Often my inspiration to write a story comes from a setting. For instance, the very first book I ever wrote grew out of my fascination with the Old Pt. Loma Lighthouse on the peninsula in San Diego Harbor. The peninsula is windswept with tide pools and cliffs on the ocean side and a sloping hill on the harbor side. That book is The Angel and the Outlaw. That lighthouse is featured again in my latest book, The Gunslinger and the Heiress. However, rather than having the setting inspire me this time, the main reason I felt compelled to write this story came from readers. They asked (repeatedly) for a story about the little girl, six-year-old Hannah from The Angel and the Outlaw. Many wondered what had happened to her.
Hannah, grows up living the life of a princess with her grandfather in San Francisco. He owns a shipping business with a fleet of ships. Life for Hannah has been one of adults, tutors, and boardrooms. She is a princess in an ivory tower—smart, beautiful, and lonely. And one more thing…Hannah is mute.
Caleb, her childhood friend from the peninsula, has not been so fortunate to be born with a silver spoon in his mouth. Caleb had to fend for himself and learn life lessons the hard way. At a young age, he joined the army at Fort Rosecrans in San Diego. While looking out for his friend in an out-of-the-way saloon on the Mexican/American border, he was drugged and the next day found himself aboard a steamer heading for Alaska and the gold fields—shanghaied.
Crazy as it may sound, they never forgot each other. Hannah thrilled at the letters Caleb would write to her that were full of adventures and excitement in worlds she would never know. And Caleb liked hearing from her. Her letters gave him a “home” when everything else felt tossed and twisted in his life. They remained good friends up until Hannah’s sixteenth birthday. That is the day that everything changed, a day that Hannah chose to exclude him from her life.
Five years later Hannah is on his doorstep. She needs his help to keep her family’s shipping empire. She has no right to ask him for help. She was callous and cruel before, driving him away, but he is the only one she can turn to now. And he is the only one that can help her step down from her ivory tower.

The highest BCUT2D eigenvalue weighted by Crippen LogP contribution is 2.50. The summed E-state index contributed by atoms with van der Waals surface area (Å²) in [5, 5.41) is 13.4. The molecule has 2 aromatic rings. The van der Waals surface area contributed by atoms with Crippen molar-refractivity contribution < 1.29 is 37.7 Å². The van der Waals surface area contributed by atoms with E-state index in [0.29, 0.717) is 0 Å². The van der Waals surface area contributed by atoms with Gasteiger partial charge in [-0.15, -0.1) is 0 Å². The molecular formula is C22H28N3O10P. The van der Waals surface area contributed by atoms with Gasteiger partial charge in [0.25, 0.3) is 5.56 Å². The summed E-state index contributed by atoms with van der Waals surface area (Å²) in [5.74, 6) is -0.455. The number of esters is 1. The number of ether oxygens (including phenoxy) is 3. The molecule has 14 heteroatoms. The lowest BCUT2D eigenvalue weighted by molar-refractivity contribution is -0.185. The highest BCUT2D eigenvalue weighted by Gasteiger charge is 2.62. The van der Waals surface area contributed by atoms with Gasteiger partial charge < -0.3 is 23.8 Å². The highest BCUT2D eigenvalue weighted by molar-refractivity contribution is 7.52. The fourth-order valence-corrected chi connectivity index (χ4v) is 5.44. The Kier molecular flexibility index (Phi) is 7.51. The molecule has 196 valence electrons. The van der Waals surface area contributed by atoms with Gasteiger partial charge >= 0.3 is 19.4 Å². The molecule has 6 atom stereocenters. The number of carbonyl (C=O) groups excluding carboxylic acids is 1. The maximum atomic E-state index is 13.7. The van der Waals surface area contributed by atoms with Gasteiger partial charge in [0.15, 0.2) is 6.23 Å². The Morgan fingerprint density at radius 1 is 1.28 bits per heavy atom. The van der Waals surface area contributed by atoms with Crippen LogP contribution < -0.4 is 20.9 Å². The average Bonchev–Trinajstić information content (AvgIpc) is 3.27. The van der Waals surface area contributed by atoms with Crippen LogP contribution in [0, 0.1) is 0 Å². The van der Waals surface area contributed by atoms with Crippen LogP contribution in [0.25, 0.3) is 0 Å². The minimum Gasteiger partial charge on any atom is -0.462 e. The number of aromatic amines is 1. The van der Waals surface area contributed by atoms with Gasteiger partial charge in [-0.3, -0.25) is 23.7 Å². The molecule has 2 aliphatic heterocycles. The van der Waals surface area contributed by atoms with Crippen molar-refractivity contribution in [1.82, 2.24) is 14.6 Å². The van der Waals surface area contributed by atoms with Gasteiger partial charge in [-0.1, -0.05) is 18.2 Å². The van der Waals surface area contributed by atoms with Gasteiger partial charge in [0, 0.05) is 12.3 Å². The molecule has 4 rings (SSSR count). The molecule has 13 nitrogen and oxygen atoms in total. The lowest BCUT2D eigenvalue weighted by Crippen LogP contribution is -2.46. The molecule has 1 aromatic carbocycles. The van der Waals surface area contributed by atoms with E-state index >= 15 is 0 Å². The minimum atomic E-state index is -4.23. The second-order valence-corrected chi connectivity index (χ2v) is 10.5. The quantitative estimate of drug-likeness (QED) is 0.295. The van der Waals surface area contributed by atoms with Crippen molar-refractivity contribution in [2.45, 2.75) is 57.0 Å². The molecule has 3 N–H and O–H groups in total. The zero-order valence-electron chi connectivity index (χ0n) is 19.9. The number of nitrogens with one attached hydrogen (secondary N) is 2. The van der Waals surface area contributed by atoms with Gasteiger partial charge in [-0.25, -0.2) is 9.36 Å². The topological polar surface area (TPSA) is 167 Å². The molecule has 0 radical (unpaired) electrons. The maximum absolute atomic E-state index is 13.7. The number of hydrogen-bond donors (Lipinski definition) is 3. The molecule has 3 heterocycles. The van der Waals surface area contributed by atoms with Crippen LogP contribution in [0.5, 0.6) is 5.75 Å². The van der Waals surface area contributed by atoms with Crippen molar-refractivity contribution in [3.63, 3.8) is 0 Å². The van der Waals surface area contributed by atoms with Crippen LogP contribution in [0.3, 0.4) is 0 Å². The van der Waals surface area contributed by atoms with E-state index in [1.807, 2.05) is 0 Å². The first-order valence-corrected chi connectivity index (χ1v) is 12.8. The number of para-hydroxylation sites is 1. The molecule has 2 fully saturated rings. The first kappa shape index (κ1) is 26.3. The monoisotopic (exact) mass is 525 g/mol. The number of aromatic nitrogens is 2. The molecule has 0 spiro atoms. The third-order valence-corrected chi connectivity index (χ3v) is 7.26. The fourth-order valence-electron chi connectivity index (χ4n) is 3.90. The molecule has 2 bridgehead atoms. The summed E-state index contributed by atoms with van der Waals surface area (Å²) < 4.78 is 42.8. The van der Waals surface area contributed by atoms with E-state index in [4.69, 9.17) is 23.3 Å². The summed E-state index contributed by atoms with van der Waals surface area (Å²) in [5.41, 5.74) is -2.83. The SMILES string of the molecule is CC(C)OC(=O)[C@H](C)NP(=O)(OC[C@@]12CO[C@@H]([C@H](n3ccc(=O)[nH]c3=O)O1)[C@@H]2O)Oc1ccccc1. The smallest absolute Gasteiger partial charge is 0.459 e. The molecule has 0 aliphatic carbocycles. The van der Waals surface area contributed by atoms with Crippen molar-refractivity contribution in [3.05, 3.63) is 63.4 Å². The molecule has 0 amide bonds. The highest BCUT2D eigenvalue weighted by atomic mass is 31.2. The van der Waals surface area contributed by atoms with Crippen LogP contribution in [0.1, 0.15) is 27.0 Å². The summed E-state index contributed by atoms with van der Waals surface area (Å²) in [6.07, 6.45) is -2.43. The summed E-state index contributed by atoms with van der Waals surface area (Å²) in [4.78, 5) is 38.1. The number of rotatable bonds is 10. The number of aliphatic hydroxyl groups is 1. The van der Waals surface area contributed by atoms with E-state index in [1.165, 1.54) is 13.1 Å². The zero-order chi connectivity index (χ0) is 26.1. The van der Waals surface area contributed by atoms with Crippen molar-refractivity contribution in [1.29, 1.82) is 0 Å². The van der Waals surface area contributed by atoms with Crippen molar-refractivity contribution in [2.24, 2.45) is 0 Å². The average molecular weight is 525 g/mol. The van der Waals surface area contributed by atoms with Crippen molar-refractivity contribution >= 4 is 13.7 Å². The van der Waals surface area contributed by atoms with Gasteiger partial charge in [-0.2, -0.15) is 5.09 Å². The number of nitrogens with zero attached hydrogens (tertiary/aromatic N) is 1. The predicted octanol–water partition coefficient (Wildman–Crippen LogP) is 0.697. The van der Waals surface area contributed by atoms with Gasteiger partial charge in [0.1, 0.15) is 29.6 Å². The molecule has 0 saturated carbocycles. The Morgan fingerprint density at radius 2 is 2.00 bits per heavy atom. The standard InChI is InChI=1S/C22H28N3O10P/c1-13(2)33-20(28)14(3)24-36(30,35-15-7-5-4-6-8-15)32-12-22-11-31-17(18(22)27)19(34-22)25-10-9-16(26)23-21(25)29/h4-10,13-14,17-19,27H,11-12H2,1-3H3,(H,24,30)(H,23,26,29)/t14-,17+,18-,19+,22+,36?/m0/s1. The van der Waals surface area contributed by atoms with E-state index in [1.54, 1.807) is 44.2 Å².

It’s been said there is a thin line between love and hate. Is it possible that he will help her…even though he might never forgive her? Would he do such a thing? And could she trust him if he did accept? She knows that if she were offered the same situation again from all those years ago…she would not choose any differently. Where does that leave their friendship? How can she have the slightest hope that Caleb will help her…let alone forgive her?
She finds her answer only as they both work through old prejudices. She must come to realize that no matter the trappings and rules society places on her, it is up to her to find and grasp her own happiness. Can she be as strong as he needs her to be?
I loved writing Caleb and Hannah’s story. I have a soft spot in my heart for each of them. I guess in a way they are my “children.” For an excerpt click here.
I have one copy of The Gunslinger and the Heiress for someone who comments today. I would love for it to be YOU! Last month when I offered a book, I was unable to connect with the winner through their email, so I must ask that if you post in the hopes of winning a free book, please check back the next day to see if you won. Should your name be drawn, I will need to know if you want a print copy or an ebook and where to send it!